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Techniques & Tools Micro/Nano-scale, Spectroscopy

Touching People’s Lives

Touching People’s Lives

Supported by

Merk M logo

Plasmonic Lab-on-a-chip

Submitted by Romain Quidant, The Institute of Photonic Sciences (ICFO), Spain

The combination of the extraordinary optical properties of gold nanoantennas with state-of-the-art microfluidic technology enables fast, parallel and high sensitivity detection of low concentrations of protein cancer markers in serum. This integrated analytical platform could open up new horizons in early cancer screening and treatment monitoring.

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Photo credit: ICFO

Just a Drop

Submitted by Xuan Mu, Institute of Basic Medical Sciences, Peking Union Medical College, China

Four aqueous droplets are pipetted on hydrophobic parts (blue) of a hydrophilic and fibrous paper. The hydrophobic ink is adsorbed on the paper to form a circle shape. Such basic principles are at the heart of many paper-based diagnostics that allow integrated, economic and rapid analysis for the whole world.

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Photo credit: Xuan Mu

An Apple a Day

Submitted by Missouri University, USA

As part of Mengshi Lin’s study on how toxic nanoparticles may enter our food supply, Missouri University (MU) graduate student Zhong Zhang applies silver nanoparticles to an apple. Mengshi’s food science study has found that these particles could pose a potential health risk to humans and the environment. Thanks to the new study, a reliable method of testing foods for the harmful particles has been found.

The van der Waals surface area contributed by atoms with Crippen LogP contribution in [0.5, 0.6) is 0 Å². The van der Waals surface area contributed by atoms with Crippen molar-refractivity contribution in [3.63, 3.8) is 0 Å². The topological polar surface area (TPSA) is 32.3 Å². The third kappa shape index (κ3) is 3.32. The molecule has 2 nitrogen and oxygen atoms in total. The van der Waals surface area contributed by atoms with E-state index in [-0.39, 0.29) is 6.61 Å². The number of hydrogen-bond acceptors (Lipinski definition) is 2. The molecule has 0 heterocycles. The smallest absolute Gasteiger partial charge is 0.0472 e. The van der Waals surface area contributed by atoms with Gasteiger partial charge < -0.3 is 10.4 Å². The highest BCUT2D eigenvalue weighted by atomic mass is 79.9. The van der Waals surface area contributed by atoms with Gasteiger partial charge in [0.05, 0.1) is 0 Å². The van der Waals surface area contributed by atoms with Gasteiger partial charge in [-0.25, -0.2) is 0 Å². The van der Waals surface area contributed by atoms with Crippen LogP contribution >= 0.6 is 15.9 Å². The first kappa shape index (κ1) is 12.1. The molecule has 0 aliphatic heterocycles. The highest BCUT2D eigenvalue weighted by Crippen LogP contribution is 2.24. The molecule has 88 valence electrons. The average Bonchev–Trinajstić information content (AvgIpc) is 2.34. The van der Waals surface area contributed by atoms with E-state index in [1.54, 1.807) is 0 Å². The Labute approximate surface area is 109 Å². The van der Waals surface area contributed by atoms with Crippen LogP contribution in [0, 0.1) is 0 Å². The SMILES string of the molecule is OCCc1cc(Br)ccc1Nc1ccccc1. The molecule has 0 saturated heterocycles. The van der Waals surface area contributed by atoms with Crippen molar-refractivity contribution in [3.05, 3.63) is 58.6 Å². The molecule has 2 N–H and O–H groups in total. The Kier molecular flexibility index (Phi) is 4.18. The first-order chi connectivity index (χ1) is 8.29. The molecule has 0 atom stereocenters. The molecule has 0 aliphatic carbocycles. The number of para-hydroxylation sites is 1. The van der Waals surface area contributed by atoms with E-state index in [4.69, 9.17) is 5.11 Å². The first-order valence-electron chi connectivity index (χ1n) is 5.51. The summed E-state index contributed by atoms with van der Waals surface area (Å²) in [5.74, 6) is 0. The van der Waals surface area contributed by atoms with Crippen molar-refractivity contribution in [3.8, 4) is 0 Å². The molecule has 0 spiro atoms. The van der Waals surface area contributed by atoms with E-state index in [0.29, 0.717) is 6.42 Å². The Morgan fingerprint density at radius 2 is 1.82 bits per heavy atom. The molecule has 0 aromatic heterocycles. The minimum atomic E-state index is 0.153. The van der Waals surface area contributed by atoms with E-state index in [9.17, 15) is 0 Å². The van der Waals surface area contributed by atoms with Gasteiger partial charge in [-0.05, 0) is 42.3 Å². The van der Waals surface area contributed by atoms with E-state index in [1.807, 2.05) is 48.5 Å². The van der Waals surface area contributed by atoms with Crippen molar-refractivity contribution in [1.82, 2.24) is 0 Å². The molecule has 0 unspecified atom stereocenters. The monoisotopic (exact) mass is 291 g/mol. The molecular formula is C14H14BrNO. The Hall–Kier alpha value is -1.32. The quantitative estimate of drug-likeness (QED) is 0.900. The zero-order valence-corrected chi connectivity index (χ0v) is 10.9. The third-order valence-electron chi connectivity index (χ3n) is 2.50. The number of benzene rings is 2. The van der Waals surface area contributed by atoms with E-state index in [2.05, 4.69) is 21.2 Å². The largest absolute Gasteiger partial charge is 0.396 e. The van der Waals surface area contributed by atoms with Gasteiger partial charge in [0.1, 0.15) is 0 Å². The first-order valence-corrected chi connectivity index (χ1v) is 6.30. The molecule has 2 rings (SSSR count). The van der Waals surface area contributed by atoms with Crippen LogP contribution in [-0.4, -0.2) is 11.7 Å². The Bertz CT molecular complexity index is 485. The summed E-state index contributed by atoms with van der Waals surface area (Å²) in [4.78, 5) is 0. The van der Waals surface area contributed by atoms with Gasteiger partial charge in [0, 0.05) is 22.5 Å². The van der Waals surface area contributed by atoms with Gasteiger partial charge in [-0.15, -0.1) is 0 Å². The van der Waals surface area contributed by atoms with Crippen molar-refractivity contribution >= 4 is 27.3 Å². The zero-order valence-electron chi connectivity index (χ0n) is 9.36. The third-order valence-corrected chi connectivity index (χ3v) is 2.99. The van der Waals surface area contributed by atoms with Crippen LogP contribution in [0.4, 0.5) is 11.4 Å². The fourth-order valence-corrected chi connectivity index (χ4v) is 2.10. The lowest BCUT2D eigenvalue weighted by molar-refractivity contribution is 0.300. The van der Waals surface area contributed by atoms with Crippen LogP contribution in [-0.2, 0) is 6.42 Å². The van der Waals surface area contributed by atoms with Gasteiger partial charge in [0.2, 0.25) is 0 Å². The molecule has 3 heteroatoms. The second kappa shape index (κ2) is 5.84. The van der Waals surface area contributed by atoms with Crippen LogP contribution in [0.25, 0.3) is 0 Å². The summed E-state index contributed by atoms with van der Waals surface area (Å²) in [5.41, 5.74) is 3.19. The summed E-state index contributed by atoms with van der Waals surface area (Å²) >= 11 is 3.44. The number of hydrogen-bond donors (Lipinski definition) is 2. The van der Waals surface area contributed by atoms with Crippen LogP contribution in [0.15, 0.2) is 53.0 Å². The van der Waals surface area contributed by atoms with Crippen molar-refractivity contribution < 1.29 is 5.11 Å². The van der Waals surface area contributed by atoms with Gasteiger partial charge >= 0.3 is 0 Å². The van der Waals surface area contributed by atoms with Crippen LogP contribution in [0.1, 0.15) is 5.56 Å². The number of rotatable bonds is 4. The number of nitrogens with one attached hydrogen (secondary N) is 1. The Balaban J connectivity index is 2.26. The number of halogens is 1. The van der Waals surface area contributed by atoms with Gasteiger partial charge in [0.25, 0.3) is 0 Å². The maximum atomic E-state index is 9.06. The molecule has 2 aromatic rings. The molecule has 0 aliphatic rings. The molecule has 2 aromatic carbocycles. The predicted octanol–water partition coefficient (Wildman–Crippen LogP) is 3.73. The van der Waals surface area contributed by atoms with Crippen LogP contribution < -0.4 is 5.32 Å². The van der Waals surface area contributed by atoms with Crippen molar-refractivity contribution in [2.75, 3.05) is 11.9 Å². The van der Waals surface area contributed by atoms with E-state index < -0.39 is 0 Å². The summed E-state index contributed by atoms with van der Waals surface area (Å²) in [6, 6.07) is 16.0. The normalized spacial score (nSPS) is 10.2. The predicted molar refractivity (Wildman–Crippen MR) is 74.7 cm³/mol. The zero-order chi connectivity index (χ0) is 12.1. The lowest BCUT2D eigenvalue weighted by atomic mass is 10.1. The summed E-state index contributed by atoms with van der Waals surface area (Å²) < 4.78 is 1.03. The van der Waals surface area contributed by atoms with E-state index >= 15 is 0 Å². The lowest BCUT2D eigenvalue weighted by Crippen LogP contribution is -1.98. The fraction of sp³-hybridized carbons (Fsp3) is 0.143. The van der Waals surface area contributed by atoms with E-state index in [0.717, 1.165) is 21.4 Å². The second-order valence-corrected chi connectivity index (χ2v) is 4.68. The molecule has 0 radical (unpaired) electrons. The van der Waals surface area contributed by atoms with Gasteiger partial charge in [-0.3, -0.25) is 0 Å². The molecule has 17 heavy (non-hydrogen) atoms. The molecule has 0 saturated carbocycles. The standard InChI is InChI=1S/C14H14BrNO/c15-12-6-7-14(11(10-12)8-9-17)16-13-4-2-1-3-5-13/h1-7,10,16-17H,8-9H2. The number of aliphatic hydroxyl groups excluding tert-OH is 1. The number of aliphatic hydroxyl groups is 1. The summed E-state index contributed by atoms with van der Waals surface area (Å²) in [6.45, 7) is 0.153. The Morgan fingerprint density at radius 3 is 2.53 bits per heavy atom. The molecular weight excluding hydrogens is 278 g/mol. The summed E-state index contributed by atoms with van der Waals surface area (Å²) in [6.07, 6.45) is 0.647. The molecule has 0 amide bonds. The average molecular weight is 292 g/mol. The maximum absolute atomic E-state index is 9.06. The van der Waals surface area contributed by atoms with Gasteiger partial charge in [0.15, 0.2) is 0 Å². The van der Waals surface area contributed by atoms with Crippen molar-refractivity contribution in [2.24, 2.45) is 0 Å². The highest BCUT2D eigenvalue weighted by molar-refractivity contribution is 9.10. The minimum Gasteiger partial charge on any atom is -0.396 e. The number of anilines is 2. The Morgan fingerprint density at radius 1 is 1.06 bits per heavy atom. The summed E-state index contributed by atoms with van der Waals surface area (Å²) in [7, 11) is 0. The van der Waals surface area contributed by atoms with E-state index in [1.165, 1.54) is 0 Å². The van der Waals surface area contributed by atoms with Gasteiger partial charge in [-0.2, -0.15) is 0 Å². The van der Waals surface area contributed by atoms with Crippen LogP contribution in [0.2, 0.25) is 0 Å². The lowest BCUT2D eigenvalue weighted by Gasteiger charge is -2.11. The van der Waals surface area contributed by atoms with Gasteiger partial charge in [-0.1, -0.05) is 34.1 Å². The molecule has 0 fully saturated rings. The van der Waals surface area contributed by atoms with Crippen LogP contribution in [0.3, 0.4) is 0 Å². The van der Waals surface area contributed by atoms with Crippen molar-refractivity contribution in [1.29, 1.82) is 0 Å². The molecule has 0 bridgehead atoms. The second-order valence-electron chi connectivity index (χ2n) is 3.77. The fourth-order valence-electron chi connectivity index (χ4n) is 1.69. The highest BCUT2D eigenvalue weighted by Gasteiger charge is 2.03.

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Photo credit: Kyle Spradley/MU College of Agriculture, Food & Natural Resources

Biospectroscopic Magic

Submitted by Bayden Wood, Monash University, Melbourne, Australia

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Photo credit: Steven Morton (Faculty of Science, Monash University)

Biospectroscopy uses the interaction of light with biological materials to provide information on molecular structure. Here, we are using an acoustic levitation device to levitate a suspension of malaria-infected red blood cells and simultaneously probing it with a laser, providing a new way to diagnose this devastating disease.

Recruit ‘em Young

Submitted by Ellery Frahm, University of Sheffield, UK

A (very) young analytical scientist in-the-making (four-year-old Liev Frahm) helps his father analyze obsidian artifacts from Armenia using a portable X-ray fluorescence (pXRF) instrument.

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Photo credit: Ellery Frahm

 

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Surprising Samples

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